List Collection:

List is an Ordered collection, Which preserves the insertion order. i.e. The elements will be available in the same order, in which they were inserted. List Collection allows to store both Homogeneous and Heterogeneous Elements. List Collection supports Dynamic Memory Allocation.

List Collection allows us to store the elements of Type “Primitive Type, SObject Type, Collection Type, Apex Type and User Defined Type”. Each Element in the List Collection can be identified with the help of an Index Position, which starts from Zero.

Note: List Collection Allows us to store Duplicate Elements also.

Syntax: List<DataType> <objectName> = new List<DataType>();

Ex:

               List<Integer> customerCodes = new List<Integer>();

               List<string> countryNames = new List<String>();

               List<ID> recordIds = new List<ID>();

               List<Account> lstAccounts = new List<Account>();

               List<Case> lstCases = new List<Case>();

               List<Customer__C> lstCustomers = new List<Customer__C>();

               List<Policy__C> lstPolicies = new List<Policy__C>();

               List<SObject> lstRecords = new List<SObject>();

               List<Object> lstElements = new List<Object>();

Note:     We can create the Nested List Collections upto 5 Levels.    

List<List<List<List<List<String>>>>>lstElements=new                                                        LList<List<List<List<List<String>>>>>();

Methods:

   1. Add(<ElementName>):

     Syntax:   <objectName>.Add(<ElementName>);

  2. Add(<Integer IndexPosition>, <ElementName>)              

  3. AddAll(<CollectionName>):

  Ex: string[] customerDetails = new string[]

{‘Rajesh’,’Sampath’,’Kiran’,”Suresh’}; customerNames.AddAll(customerDetails);             

  4. Get(<IndexPosition>):

Ex: system.debug(‘Element exist at the position 4 is..: ‘+ customerNames.Get(4));

5. Size():

    Ex: customerNames.Size();  O/p: 8

system.debug(‘Collection size is….: ‘+ customerNames.size());                                     

6. Boolean Contains(<ElementName>):

  Ex: TRUE –> Element Found.

      FALSE –> Element Not Found in the collection.

                              if(customerNames.Contains(‘Suresh’))

                                             system.debug(‘Element Found.’);

                              else

                                             system.debug(‘Element Not Found.’);

7. Remove(<IndexPosition>):

    Ex:  customerNames.Remove(3);

        |Ramesh |  TCS | Kiran |  Rajesh | Sampath | Kiran | Suresh |

0 1 2 3 4 5 6

8. Clear():

Ex: customerNames.Clear();

9. Boolean IsEmpty():

            TRUE –> When the Collection is Empty.

               FALSE –> Collection is Not Empty.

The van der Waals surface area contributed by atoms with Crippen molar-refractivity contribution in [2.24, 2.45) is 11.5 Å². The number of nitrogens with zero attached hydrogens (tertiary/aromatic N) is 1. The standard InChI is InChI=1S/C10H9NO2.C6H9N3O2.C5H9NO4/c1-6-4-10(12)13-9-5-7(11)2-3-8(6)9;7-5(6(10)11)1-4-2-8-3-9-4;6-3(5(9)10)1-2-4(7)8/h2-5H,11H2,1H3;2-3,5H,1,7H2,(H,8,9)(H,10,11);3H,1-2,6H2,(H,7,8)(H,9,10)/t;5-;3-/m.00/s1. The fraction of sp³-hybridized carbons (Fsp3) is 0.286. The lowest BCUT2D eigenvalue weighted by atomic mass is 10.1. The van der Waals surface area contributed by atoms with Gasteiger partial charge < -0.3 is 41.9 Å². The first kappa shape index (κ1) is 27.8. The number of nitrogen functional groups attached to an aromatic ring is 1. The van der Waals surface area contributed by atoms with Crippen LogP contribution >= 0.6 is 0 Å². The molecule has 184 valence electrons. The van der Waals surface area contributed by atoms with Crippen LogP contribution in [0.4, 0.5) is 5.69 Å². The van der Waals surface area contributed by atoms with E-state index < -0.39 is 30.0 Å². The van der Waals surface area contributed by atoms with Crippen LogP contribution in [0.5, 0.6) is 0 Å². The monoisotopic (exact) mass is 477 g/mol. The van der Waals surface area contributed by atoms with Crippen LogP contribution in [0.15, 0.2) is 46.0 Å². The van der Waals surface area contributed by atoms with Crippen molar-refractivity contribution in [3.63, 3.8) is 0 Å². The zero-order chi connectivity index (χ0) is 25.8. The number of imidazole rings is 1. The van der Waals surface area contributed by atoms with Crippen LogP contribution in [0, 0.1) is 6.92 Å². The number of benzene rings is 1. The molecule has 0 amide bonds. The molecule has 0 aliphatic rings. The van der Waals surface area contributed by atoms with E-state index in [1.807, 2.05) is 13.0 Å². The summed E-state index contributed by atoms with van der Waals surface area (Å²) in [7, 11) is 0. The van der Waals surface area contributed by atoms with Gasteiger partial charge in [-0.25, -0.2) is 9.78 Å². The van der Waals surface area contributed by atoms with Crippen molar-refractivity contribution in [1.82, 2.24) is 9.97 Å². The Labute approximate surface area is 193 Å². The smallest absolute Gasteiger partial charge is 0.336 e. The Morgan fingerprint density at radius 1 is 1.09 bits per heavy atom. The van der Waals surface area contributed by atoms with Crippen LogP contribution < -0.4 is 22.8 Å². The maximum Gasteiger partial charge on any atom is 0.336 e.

Ex:

       if(customerNames.isEmpty())

         system.debug(‘Collection is Empty.’);

else

         system.debug(‘Collection Contains Elements.’);

10. IndexOf(<ElementName>):

      Ex:

            customerNames.IndexOf(‘Reddy Labs’); –> -1

         customerNames.IndexOf(‘Kiran’); –> 5

          if(customerNames.Contains(‘Reddy Labs’))

               {

              system.debug(‘Index Position is…: ‘+ customerNames.IndexOf(‘Reddy Labs’));

                }

   else

                 {

              system.debug(‘Element Not Found. Invalid Element Name.’);

            }

   11. Clone():

     Ex:   List<String> backupCopy = customerNames.Clone();

   12. Sort():

     Ex: customerNames.Sort();

    13. Set(<IndexPosition>,<NewElementName>):

       Ex: customerNames.Set(2, ‘Rajesh Tripathi’);

Bulkification / Bulkify Process:

Upon performing the DML operations through programming, salesforce has given the Governor Limit, that we can use max. of 150 DML Statements in a single Transaction.

When the user tries to utilize more than 150 DML statements inside a Transaction, salesforce will raise an exception “System.Limit Exception. Too Many DML Statements 151”. And the Whole transaction will Rolled Back.

To avoid these issues, we have to use “Bulkification / Bulkify Process”.

Step 1: Create a List Collection, to Hold the Records.

  Ex: List<Account> lstAccounts = new List<Account>();

Step 2: Create the Account Records, and Add the Records to the Collection by using FOR Loop.

  Ex:

        for(integer counter = 1; counter <= 10; counter++)

         {   

           Account acc = new Account();

         acc.Name = ‘Sample Test Account’;

           acc.Rating = ‘Hot’;

           acc.AnnualRevenue = 1200000;

           acc.Industry = ‘Finance’;

           acc.Active__C = ‘Yes’;

// Add the Record to the Collection.

            lstAccounts.Add(acc);

      }

Step 3: Once the records has been added to the collection, then perform the DML operations on the Collection.

Ex:         

     if(! lstAccounts.isEmpty())

{

      insert lstAccounts;

}

Best Practices:

1. Avoid the Usage of DML Statements inside the FOR Loop.

2. Upon performing the DML operations, always use the “Bulkification Process”.

Governor Limits:

1. We can use max. of 150 DML Statements(INSERT, UPDATE, DELETE, UNDELETE, UPSERT, MERGE) within a Transaction.

2. By using each DML Statement, we can process max. of 10,000 records at a time.